A lot of sectors recruit from within their own ranks when faced with labor shortages, but that’s not an option that will work for retail. Brands can’t easily redeploy in-store personnel to their ecommerce channel. Most frontline in-store staff are in low-skilled, low-wage jobs. Ecommerce jobs demand a lot more technical and retail expertise.

What will Become of Ecommerce?

Ecommerce is getting more expensive with each passing day. It used to be that the average salary for an onshore ecommerce developer fell in the $70K to $90K range. Today we see ads offering $180K plus substantial benefits. These are salaries paid to mid-level employees. Many shops are offering offshore development work, but those costs are going up as well, with offshore teams often commanding rates that the industry once paid to American firms and workers.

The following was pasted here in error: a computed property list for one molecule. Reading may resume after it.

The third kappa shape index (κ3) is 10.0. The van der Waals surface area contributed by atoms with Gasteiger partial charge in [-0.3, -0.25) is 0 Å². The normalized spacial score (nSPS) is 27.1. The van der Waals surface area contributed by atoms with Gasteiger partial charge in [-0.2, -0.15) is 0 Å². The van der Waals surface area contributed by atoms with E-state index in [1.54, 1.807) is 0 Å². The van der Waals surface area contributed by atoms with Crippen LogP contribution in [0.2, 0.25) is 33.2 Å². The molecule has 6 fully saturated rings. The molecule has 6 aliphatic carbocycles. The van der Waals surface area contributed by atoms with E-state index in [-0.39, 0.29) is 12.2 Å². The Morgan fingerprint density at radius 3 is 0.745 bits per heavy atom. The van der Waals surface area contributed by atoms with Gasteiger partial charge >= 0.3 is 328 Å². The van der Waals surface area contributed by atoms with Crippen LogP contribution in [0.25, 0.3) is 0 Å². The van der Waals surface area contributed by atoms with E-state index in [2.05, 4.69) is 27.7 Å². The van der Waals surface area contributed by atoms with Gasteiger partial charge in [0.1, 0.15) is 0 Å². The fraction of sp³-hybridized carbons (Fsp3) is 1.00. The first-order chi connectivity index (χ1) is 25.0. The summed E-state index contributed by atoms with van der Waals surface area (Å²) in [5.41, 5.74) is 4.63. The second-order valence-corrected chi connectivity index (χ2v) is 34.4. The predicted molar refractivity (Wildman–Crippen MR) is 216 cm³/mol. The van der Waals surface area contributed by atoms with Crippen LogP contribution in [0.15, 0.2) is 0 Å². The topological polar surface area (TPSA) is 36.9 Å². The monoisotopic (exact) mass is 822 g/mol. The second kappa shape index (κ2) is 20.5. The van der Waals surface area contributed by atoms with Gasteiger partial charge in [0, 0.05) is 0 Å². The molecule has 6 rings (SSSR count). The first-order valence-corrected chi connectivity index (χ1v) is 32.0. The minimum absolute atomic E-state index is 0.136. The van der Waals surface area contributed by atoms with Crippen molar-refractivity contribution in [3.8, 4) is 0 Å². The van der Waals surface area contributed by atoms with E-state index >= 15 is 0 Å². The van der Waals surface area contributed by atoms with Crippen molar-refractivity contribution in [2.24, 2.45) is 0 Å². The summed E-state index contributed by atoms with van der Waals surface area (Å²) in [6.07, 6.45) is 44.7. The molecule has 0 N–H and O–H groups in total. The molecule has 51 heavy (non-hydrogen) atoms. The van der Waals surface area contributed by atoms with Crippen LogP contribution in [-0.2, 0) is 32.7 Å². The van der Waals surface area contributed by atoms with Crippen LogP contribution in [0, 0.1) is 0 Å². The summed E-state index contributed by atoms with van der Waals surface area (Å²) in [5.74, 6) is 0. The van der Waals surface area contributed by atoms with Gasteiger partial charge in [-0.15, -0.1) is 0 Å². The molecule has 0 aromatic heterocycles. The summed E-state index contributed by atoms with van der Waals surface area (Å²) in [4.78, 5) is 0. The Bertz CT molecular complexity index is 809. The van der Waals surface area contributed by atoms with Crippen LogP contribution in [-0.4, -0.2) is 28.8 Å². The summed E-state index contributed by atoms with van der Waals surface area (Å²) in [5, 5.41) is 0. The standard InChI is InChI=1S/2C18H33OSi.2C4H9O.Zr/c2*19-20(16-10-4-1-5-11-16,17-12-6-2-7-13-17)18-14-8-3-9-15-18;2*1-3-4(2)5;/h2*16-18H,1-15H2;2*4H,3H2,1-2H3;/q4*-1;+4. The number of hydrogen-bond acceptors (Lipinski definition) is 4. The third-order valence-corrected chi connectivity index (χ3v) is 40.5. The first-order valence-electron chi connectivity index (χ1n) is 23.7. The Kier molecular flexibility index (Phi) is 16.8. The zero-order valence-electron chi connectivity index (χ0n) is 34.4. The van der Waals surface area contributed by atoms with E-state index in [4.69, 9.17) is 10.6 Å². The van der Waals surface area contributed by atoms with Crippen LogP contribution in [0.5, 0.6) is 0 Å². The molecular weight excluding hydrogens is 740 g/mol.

Not surprisingly, the cost of building and optimizing sites is skyrocketing. No agency or brand can fully absorb these costs, which means they are passed on to the client and ultimately the consumer.

The lack of talent is just one issue facing ecommerce; there are others such rising supply chain costs. For instance, the USPS, UPS and FedEx have all said they plan to place a surcharge on packages shipped during the holiday season.  Many brands will no doubt pass that cost on to the consumer, as industry insiders recommend. If consumers don’t want to pay those surcharges, they’ll need to complete their holiday shopping by the end of September or shop in-store.

This begs the question: what will become of ecommerce if it’s no longer a place to find affordable products? Certainly shoppers can return to brick-and-mortar outlets; they can adjust to cutting back on their online spending — but what about the massive ecommerce industry that counts on those sales? For all its successes over the past 18 months, the future of ecommerce is in jeopardy.


As Chief Commerce Officer at Rightpoint, Phillip Jackson acts as head of Commerce strategy, partnerships, and evangelism. With over 15 years of experience creating unique online customer experiences, he has both built and managed ecommerce for some of the world’s most recognizable brands. Jackson also hosts the successful podcasts Future Commerce and Merchant to Merchant, with over 1 million downloads.